Review: Pro Tech NoiseBuster Headphones

Getting great sound in an airplane at 35,000 feet doesn't require shelling out $300 for a high-end Bose noise-cancellation headset. Just $69 will buy you high-quality sound with the NoiseBuster. Doesn't that sound better?

InformationWeek Staff, Contributor

December 5, 2005

3 Min Read

Getting a good audio experience in the passenger cabin of a jet aircraft has, to date, followed one of two strategies. The purely mechanism approach is to use some kind of tight-fitting earbud that seals out noise from the outside, leaving only the output of your iPod or other audio source to assault your inner ear. Many of us, however, find earbuds uncomfortable or ll-fitting under the best of circumstances.

The high tech approach is active noise cancellation (ANR). First used in headset for pilots, ANR plays a bit of acoustic black magic with the incoming signal. Essentially, it uses a microphone on the outside of the headphones to sample the ambient noise environment, and generals a signal on top of the audio source that cancels out the outside cacophony.

The traditional wisdom is that in the consumer ANR market, there is Bose and then there is everyone else. Bose capitalizes on this perception, pricing their Quiet Comfort II at a list price of $299. The "everyone else" has included products from Sony as well as no-name vendors, which are generally considered to be vastly inferior to the Bose product.

Not having $300 in folding money to shell out for the luxury of having a quiet flight the few times I year I travel, I've never had the pleasure of trying out the Bose product, but I have tried an early Sony ANR with disappointing results. So it was with significant interest that I unpacked a new ANR headset from Pro Tech Communications, the NoiseBuster.

The NoiseBuster is similar to most padded full-cup headphones intended for portable use. It swivels and folds up into a neat package that fits into an included nylon travel bag. It also comes with a dual-prong adaptor for use with airline seat rests. The unit runs off a single AAA battery. After 6 hours of use it was still going strong, as were my ears. There was no discomfort, and the headset was not at all awkward to keep in position.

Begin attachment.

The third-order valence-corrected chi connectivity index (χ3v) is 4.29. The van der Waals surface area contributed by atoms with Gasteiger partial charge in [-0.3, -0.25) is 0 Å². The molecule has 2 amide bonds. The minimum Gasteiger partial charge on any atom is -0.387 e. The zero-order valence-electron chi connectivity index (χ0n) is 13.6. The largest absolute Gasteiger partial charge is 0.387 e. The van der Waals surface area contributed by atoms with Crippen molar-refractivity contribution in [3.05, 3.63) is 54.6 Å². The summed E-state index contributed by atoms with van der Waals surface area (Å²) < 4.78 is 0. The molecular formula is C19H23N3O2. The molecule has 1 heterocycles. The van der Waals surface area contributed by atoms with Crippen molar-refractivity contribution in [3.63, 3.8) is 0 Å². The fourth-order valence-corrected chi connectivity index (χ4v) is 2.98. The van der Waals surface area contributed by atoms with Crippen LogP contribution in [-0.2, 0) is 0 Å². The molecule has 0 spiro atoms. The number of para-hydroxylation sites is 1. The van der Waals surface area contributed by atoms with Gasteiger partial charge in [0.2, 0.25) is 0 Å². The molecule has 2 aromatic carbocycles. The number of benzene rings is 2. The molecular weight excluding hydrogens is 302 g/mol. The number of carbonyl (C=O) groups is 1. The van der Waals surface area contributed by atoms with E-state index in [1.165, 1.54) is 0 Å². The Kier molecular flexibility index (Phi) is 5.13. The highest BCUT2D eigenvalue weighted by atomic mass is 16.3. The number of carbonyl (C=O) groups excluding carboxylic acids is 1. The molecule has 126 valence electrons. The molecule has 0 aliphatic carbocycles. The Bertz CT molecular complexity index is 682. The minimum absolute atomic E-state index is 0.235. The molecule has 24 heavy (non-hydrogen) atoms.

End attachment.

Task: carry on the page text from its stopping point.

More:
The real question, of course, is how they perform in noisy environments. I started by testing in my office with the air conditioner on. There was a noticeable drop in the low end volume of the AC as soon as I switched the unit on. I could still hear the high-frequency noise, but all the low rumbling was gone. This is consistent with the specifications for the headphones, which indicate the ANR is active between 40 and 1,200 Hz. The quality of the source audio was fine.

For a more strenuous test of the headset's ability, I took a CD with 15 minutes of aircraft cabin interior noise, and cranked it up to 85 dB (well above the 75dB of a modern jet cabin). As before, a noticeable hiss was audible from the high frequency noise, but the overall volume dropped impressively. Podcasts that were totally inaudible with the unit turned off
became crystal clear once the power came on. I look forward to trying them out on my next long plane ride.

The only major downside is the lack of any volume control on the cord, but that's not much of a complaint to make. Having never used the Bose unit, I can't compare the degree of noise cancellation, but the NoiseBuster is definitely a vast improvement over the Sony unit I've used for years. Pro Tech claims it offers the best noise reduction on the market, which may -- or may not – be just so much marketing hype. But with a list price of $69, less than a quarter the price of the Bose model, it is certainly good value for the money.

Pro Tech Communications NoiseBuster, $69 MSRP,

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